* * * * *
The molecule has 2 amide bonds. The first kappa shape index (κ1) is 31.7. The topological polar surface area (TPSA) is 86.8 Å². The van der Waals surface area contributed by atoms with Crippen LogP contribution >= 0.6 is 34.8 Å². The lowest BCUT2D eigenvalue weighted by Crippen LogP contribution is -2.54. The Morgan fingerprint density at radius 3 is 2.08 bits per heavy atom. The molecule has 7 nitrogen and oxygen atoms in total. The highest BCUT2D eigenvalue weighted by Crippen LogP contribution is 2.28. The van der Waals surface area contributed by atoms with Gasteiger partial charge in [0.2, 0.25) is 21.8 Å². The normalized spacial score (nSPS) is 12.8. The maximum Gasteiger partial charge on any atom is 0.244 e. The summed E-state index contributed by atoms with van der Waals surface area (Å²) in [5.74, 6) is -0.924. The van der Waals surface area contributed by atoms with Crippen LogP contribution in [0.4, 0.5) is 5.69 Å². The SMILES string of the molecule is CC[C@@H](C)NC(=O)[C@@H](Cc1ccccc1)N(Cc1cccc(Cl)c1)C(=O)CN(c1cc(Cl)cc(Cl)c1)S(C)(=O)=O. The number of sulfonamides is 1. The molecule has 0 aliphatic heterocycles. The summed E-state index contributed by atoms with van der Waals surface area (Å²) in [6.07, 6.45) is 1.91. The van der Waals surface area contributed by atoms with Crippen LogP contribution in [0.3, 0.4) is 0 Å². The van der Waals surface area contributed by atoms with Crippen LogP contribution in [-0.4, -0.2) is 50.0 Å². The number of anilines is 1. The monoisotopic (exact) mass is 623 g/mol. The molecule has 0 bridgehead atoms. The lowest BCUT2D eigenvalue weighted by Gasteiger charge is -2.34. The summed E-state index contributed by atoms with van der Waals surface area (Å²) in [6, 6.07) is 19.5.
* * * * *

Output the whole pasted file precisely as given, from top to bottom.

The molecule has 2 amide bonds. The first kappa shape index (κ1) is 31.7. The topological polar surface area (TPSA) is 86.8 Å². The van der Waals surface area contributed by atoms with Crippen LogP contribution >= 0.6 is 34.8 Å². The lowest BCUT2D eigenvalue weighted by Crippen LogP contribution is -2.54. The Morgan fingerprint density at radius 3 is 2.08 bits per heavy atom. The molecule has 7 nitrogen and oxygen atoms in total. The highest BCUT2D eigenvalue weighted by Crippen LogP contribution is 2.28. The van der Waals surface area contributed by atoms with Gasteiger partial charge in [0.2, 0.25) is 21.8 Å². The normalized spacial score (nSPS) is 12.8. The maximum Gasteiger partial charge on any atom is 0.244 e. The summed E-state index contributed by atoms with van der Waals surface area (Å²) in [5.74, 6) is -0.924. The van der Waals surface area contributed by atoms with Crippen LogP contribution in [0.4, 0.5) is 5.69 Å². The SMILES string of the molecule is CC[C@@H](C)NC(=O)[C@@H](Cc1ccccc1)N(Cc1cccc(Cl)c1)C(=O)CN(c1cc(Cl)cc(Cl)c1)S(C)(=O)=O. The number of sulfonamides is 1. The molecule has 0 aliphatic heterocycles. The summed E-state index contributed by atoms with van der Waals surface area (Å²) in [6.07, 6.45) is 1.91. The van der Waals surface area contributed by atoms with Crippen LogP contribution in [0.3, 0.4) is 0 Å². The van der Waals surface area contributed by atoms with Crippen LogP contribution in [-0.4, -0.2) is 50.0 Å². The number of anilines is 1. The monoisotopic (exact) mass is 623 g/mol. The molecule has 0 bridgehead atoms. The lowest BCUT2D eigenvalue weighted by Gasteiger charge is -2.34. The summed E-state index contributed by atoms with van der Waals surface area (Å²) in [6, 6.07) is 19.5.